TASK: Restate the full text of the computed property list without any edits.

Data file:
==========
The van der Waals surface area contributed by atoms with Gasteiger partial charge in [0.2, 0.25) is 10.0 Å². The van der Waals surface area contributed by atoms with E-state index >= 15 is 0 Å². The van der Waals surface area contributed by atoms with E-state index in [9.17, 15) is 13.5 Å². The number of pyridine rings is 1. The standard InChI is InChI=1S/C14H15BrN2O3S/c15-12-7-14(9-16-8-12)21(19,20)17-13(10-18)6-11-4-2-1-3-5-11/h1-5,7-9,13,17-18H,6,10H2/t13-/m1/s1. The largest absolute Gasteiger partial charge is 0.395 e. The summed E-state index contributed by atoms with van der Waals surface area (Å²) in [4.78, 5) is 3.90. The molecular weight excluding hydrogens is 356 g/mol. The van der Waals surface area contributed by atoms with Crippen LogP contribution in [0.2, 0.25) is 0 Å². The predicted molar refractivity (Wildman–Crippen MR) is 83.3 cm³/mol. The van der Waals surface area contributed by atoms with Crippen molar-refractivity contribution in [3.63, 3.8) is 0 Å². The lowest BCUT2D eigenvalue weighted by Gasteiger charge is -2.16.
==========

The van der Waals surface area contributed by atoms with Gasteiger partial charge in [0.2, 0.25) is 10.0 Å². The van der Waals surface area contributed by atoms with E-state index >= 15 is 0 Å². The van der Waals surface area contributed by atoms with E-state index in [9.17, 15) is 13.5 Å². The number of pyridine rings is 1. The standard InChI is InChI=1S/C14H15BrN2O3S/c15-12-7-14(9-16-8-12)21(19,20)17-13(10-18)6-11-4-2-1-3-5-11/h1-5,7-9,13,17-18H,6,10H2/t13-/m1/s1. The largest absolute Gasteiger partial charge is 0.395 e. The summed E-state index contributed by atoms with van der Waals surface area (Å²) in [4.78, 5) is 3.90. The molecular weight excluding hydrogens is 356 g/mol. The van der Waals surface area contributed by atoms with Crippen LogP contribution in [0.2, 0.25) is 0 Å². The predicted molar refractivity (Wildman–Crippen MR) is 83.3 cm³/mol. The van der Waals surface area contributed by atoms with Crippen molar-refractivity contribution in [3.63, 3.8) is 0 Å². The lowest BCUT2D eigenvalue weighted by Gasteiger charge is -2.16.